Lock 8 Gateway Park with an elevated viewing platform, flower gardens, fountains, picnic pavilion and washrooms, is a popular location to watch ships as they pass through the southernmost lock on the Welland Canal. The park also includes the uniquely designed “Algoport” Skate and Bike Park, which has been styled to resemble a freight ship. Lock 8 is the second longest canal lock in the world at 421 metres in length. The jack-knife bridges at both ends rise as ships pass through the lock. The Port Colborne Visitor Information Centre is located adjacent to the park at the corner of Main Street West and Mellanby Avenue.

Port Colborne celebrated its marine heritage with the annual Canal Days Marine Heritage Festival. Held during the civic holiday long-weekend in August, this is your opportunity to view and tour ships, cruise Lake Erie or the Welland Canal on a tall ship, and join the festivities held throughout town including an exciting concert series.

Port Colborne also offers a large marina, several public beaches, Vale Health & Wellness Centre which includes two arenas and a pool, and dozens of kilometers of paved recreational trails. Two 18-hole golf courses are within the immediate vicinity of Port Colborne, along with many parks and conservation areas for relaxation and hiking.

top 10 things to do

Port Colborne and the Welland Canal share a closely entwined history with one another. Port Colborne was established as a settlement when the Welland Canal was extended from Port Robinson to Lake Erie in 1833. The presence of the canal through the middle of the community has shaped the local economy. To this day, some of Port Colborne's major businesses rely on the canal for cargo movement.

Port Colborne is the only location along the Welland Canal to follow the original canal route. Visitors can see remnants of earlier canals right next to modern ships or check out the Clarence Street Lift Bridge, one of the three remaining lift bridges operating on the Welland Canal. View walls of the old guard locks from the second and third Welland Canals and abutments of a swing bridge that once crossed the canal.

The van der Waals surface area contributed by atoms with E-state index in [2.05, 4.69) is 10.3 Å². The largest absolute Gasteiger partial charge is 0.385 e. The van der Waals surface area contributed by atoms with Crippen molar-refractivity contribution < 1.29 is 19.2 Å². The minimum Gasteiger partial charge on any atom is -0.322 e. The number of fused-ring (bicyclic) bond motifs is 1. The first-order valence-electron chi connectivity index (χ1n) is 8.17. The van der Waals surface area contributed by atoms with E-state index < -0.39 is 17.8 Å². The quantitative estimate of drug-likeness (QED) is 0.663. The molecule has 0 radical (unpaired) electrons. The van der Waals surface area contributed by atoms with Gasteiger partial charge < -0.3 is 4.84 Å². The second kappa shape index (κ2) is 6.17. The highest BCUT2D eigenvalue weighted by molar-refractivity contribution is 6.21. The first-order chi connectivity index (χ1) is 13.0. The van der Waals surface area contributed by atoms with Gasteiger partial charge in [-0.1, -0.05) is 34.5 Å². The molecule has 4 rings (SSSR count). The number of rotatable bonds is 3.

The Port Promenade (along the side of the Welland Canal) is an excellent place to watch ships pass into Lake Erie, or visit Lock 8 Gateway Park to see ships from an elevated viewing platform as they pass through the southernmost lock on the Welland Canal and the second longest canal lock in the world! The Lock 8 Gateway Park also features a uniquely designed "Algoport" Skate and Bike Park which has been styled to resemble a freight ship.


getting here

Port Colborne Visitor Information Centre
Humberstone Hall
76 Main Street West
Port Colborne, ON L3K 3V2


Port Colborne Economic Development, Tourism and Marketing
City Hall
66 Charlotte Street
Port Colborne, ON L3K 3C8

St. Catharines

From authentic wine and culinary experiences, to unique festivals and cultural events including live music, theatre and sporting events, historical sites and a thriving downtown St. Catharines is at the heart of it all.

As you explore the Garden City be sure to include a visit to the Welland Canal Lock 3 Museum and experience the Great Lake ships travelling through the world-renowned Welland Canal and learn all about the rich community. The Welland Canals Centre's elevated observation platform lets visitors see ships from around the world as they navigate Lock 3 on their way through the St. Lawrence Seaway System. See the ships climb the mountain from this observation platform which is always free to use.

The Welland Canals Centre also provides opportunities to picnic in the park or enjoy the playground with your family. Experience the canal's past and present through a 15-minute video and museum exhibits. The Lockview Lounge on the second floor offers a great view in comfortable surroundings, especially during inclement weather.

top 10 things to do

A town initially formed because of its proximity to the convergence of 12 Mile Creek and Dick’s Creek, now dubbed the “Garden City,” St. Catharines has a little something for everyone. St. Catharines was a nucleus for the creation of the Welland Canal, an engineering masterpiece that attracts visitors from around the world.